Hōri Ngātai (c1832-1912)

Ngāi Te Rangi chief Hōri Ngātai was a veteran of the Battles at Gate Pā and Te Ranga. He surrendered arms on 25 July 1864 and promised that Ngāi Te Rangi would never return to warfare, declaring ‘Let there be peace in the land’. In 1901, when in his 70s, Ngātai related his account of Gate Pā to historian James Cowan, and then to Gilbert Mair in 1903. His account was published posthumously in Mair’s book The Story of Gate Pa, April 29th, 1864 (1926) with an introduction by Cowan. Two years before his death, Ngātai was dragged for some distance by a horse, an accident over which he never recovered. He died at his Whareroa home on 24 August 1912. Ngātai’s memorial at the Mission Cemetery was unveiled in August 1920. Ngātai Road in Otumoetai is named after him. 


Pene Taka Tuaia (c1814-1889)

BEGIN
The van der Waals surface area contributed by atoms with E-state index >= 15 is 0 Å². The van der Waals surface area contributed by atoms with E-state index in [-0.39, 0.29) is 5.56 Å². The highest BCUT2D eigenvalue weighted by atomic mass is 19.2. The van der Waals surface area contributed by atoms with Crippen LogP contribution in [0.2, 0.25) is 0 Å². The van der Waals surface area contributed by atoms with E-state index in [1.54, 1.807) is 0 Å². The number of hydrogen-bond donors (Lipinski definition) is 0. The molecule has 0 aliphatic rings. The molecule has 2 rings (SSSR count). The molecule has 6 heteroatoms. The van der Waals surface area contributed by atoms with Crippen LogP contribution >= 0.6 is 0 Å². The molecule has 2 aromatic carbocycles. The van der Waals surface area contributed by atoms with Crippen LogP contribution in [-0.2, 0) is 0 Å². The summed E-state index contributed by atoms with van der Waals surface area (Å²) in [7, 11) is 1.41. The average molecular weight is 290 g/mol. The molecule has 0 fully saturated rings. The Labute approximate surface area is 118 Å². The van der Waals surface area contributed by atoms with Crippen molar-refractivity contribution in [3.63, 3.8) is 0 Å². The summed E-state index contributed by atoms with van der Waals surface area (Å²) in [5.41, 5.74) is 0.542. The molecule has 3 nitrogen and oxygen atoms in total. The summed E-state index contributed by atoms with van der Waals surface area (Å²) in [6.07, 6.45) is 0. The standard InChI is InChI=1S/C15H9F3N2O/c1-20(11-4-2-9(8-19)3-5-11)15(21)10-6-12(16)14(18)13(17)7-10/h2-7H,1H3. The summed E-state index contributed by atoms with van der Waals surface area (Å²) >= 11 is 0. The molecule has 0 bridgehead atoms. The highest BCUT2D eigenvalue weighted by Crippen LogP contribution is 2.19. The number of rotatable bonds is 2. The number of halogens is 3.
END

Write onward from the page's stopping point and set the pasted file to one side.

Pene Taka Tuaia was related to Rāwiri Tuaia Puhirake. He fought against the Ngāpuhi invasions of Tauranga in the 1830s, and the 1835-45 war with Te Arawa. From the 1850s he became a leader of the Ngāti Rangi hapu of Tauranga Moana. His pā was Poteriwhi, which was situated high above the east bank of the lower Wairoa River and which he helped to design. Tuaia learnt his military engineering during the Northern War of 1845-1846 and used his experiences to design the defences of Gate Pā at Pukehinahina. This new pā design made extensive use of anti-artillery bunkers (rua). Tuaia took up arms again with Rāwiri Tata (of Pirirakau) during the small-scale conflict known as the Tauranga Bush Campaign in 1867. This was a Māori response to surveying of confiscated land. Tuaia also stated that he was seeking revenge for the death of Puhirake at Te Ranga. Tuaia continued to protest for the rest of his life. He died at his village, Te Puna, on 3 July 1889.